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The Paradox of Self-Control

A man without self-control is like a city broken into and left without walls. – Proverbs 25:28

Let’s talk about being self-controlled.

If you’re a Christian, you know it’s important, cause the bible talks about it quite a lot (1 Cor 10:13; Gal 5:22-23; 2 Pet 1:5-7; 1 Cor 9:24-27; 2 Tim 1:7; Prov 16:32; 1 Pet 4:7; Tit 2:12…)

Sometimes self-control comes pretty easily, such as saying no to junk food or sleeping early. And sometimes self-control is difficult, and you really need to stand strong to be disciplined.

The paradox of self-control, though, is that to truly be self-controlled we need to stop controlling ourselves.

To truly be disciplined and not act on our desire to lust, lash out in anger, gossip behind someone’s back – we need to give up our desires to God.

To truly be self-controlled, we need to give up control of ourselves.

Jesus our redeemer sets an example for us as he ‘endured the cross’ (Heb. 12:2). Even though he had a legion of angels at his disposal (Matt. 26:53) he exercised self-control.

But his self-control isn’t just Jesus trying really hard, ultimately it comes from his submission to the Father, saying ‘not my will, but yours be done’ (Luke 22:42). Jesus didn’t control his situation, but instead chose to let the Father act on his perfect will.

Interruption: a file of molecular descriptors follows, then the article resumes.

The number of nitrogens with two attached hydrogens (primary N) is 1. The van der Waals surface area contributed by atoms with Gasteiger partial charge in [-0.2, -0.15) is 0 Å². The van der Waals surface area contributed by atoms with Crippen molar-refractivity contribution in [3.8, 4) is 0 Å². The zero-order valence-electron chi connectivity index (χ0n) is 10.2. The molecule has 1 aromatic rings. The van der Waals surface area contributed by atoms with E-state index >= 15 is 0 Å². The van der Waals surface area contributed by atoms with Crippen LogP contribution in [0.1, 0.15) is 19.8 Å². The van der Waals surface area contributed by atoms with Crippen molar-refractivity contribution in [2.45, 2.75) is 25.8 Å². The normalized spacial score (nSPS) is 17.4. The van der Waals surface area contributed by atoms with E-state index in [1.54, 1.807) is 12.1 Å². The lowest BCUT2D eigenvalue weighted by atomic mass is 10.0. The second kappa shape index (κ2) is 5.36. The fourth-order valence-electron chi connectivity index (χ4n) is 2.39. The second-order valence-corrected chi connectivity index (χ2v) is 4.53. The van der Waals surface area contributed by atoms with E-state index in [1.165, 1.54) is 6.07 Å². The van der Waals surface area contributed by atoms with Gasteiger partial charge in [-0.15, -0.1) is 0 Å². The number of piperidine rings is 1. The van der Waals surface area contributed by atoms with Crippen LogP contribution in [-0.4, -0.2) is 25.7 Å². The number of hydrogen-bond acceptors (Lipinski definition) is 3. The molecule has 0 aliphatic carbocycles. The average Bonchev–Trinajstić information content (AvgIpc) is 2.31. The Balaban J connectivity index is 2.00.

I think that shows us what self-control looks like.

Self-control is actually self-sacrifice. It’s actually giving up our self-control, and submitting it to the Father. Trusting him that he is in control of the situation and allowing him to exercise his power, not our own.

That’s freeing. At least I think so.

No longer do we have to fight for our own space and our own desires, but we have a God who holds every atom in his hand and lavishes his love on us, all while shaping us to be more like his son Jesus.

Self-control is actually self-sacrifice. It’s actually giving up our self-control.

When you’re tempted to lust, watch porn or masturbate – you can say “God, you are in control and I trust you with my desires. I don’t have to act on my desires because I know you have my best in mind. Lead me not into temptation but deliver me from the evil one.”

When you’re tempted to lash out in anger against a friend or loved one – you can say “God, you are in control and I trust you with my desires. I don’t have to act on my desires because you are a God of justice and compassion. Show me how to love my neighbour and my enemies.”

When you’re tempted to gossip or put someone down – you can say “God, you are in control and I trust you with my desires. I don’t have to act on my desires because in your kingdom, the least shall be the greatest and the meek are those whom you love. Grant me the power to show kindness and respect to the people you made.”

If you want to experience freedom in this life, rather than trying to control your situation, perhaps it starts with trusting God with your desires.

As it says in Galations 2:20: “I have been crucified with Christ and I no longer live, but Christ lives in me. The life I now live in the body, I live by faith in the Son of God”.

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